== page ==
Maine’s Department of Inland Fisheries and Wildlife has been captured by the number of hunters and trappers whose licensing fees and related expenses create an important source of revenue. The Sportsman’s Alliance of Maine, The Maine Trappers Association, and the NRA receive special treatment, even though they are a small proportion of the state’s population. DIFW’s own figures show that only about 13 percent of Mainers hunt and less than 2 percent trap.

Why should that minority make major decisions about the state’s animals? Maine’s wildlife are a vital part of the public domain, not some group’s private preserve. Just as motorists don’t own public roads, boaters don’t own public lakes, hikers don’t own public land, anglers don’t own the fish that live in public ponds and streams, so hunters and trappers don’t own the state’s wildlife. The welfare of Maine’s wildlife is no less than the province of all Maine citizens.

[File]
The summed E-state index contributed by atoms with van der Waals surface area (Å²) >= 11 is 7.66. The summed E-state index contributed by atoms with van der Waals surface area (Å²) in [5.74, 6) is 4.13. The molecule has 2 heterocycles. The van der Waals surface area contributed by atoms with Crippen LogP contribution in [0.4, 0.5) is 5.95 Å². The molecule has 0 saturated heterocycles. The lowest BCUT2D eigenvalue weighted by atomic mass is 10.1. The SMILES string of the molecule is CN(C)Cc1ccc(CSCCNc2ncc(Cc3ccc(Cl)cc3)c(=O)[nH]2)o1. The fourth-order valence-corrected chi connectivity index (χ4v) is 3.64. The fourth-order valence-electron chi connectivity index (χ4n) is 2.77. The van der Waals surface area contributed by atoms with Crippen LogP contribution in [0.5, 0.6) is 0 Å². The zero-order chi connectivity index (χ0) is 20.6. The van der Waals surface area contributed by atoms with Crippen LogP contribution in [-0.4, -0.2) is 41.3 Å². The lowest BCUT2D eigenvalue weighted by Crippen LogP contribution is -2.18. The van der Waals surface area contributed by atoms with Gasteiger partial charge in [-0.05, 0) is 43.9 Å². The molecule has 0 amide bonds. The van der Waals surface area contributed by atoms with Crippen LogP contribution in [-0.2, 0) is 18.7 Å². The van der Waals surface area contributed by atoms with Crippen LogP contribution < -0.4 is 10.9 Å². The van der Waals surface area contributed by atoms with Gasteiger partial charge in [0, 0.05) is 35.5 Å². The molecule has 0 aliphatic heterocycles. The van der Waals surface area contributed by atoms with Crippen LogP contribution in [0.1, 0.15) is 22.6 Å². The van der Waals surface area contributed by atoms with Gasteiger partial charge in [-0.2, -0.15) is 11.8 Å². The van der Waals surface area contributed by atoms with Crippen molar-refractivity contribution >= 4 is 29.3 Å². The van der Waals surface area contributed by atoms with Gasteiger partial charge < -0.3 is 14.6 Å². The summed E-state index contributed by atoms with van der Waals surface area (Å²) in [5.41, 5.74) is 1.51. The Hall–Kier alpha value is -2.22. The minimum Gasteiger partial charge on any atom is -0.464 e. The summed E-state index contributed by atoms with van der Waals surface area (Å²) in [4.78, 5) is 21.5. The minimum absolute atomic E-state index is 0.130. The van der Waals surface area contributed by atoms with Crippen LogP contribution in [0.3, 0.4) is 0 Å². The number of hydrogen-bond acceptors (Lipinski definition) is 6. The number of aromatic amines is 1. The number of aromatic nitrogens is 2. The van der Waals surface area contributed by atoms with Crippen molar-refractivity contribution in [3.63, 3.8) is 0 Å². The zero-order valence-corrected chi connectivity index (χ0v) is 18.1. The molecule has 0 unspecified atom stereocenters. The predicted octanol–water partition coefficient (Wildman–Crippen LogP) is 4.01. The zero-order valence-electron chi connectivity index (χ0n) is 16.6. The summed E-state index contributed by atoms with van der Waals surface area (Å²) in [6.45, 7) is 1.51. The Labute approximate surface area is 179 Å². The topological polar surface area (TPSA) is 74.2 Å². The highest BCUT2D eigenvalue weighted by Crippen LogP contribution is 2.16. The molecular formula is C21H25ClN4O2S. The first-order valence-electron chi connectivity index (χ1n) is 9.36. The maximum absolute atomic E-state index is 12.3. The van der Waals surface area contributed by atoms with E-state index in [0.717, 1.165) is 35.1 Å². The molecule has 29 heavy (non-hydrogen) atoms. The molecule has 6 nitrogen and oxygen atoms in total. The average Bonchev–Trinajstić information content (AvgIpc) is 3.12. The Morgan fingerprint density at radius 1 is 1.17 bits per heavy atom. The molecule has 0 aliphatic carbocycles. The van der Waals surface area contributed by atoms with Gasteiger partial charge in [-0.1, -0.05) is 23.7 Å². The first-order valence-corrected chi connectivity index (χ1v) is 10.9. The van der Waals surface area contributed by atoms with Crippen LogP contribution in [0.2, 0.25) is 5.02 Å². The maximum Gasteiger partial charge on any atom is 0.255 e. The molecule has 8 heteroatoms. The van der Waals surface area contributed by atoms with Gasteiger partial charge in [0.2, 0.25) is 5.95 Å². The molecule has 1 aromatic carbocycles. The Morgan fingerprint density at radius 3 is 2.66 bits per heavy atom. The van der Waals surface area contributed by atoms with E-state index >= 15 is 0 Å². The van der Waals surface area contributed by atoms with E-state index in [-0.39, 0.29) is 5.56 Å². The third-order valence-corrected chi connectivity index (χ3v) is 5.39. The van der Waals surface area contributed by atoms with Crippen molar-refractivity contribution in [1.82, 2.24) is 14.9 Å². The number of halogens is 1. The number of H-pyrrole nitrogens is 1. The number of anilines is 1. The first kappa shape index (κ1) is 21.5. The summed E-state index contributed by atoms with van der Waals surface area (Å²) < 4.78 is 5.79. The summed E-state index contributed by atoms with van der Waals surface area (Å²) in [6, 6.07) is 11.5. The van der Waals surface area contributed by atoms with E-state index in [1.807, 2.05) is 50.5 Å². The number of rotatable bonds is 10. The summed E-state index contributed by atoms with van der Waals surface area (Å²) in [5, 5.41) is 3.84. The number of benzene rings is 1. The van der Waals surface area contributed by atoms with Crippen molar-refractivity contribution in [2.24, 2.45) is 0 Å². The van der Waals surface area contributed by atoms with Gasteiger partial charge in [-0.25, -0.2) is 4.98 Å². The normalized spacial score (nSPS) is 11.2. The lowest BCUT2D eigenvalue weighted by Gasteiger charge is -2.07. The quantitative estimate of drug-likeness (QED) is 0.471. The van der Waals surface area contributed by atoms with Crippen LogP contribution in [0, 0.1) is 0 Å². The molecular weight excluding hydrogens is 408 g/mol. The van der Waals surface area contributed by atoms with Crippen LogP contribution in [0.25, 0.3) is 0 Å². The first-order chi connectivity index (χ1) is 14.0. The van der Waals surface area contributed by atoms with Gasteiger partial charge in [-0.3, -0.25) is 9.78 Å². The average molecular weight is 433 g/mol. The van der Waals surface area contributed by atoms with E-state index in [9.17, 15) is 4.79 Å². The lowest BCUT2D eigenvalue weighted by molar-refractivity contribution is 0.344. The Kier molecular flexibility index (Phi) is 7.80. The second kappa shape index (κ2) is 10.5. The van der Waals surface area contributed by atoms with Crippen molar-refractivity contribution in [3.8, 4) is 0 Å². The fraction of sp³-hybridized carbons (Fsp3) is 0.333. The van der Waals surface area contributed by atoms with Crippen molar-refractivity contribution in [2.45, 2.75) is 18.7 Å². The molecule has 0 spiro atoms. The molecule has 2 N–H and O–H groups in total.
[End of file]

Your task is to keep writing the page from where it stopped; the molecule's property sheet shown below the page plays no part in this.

Should DIFW pay hunters to kill coyotes? Should bears be ambushed over junk food even though DIFW urges the public not to feed wild animals? Should trapping wildlife and holding them in steel jaws until they are shot or clubbed to death be allowed by any society that calls itself civilized?

Those and other questions should be asked by the legislators people elect because all residents — not just hunters and trappers — have the right to ask them. Anything less undermines a fundamental principle of democracy — decisions that are made for all should not be made by a few.

Don Loprieno, Bristol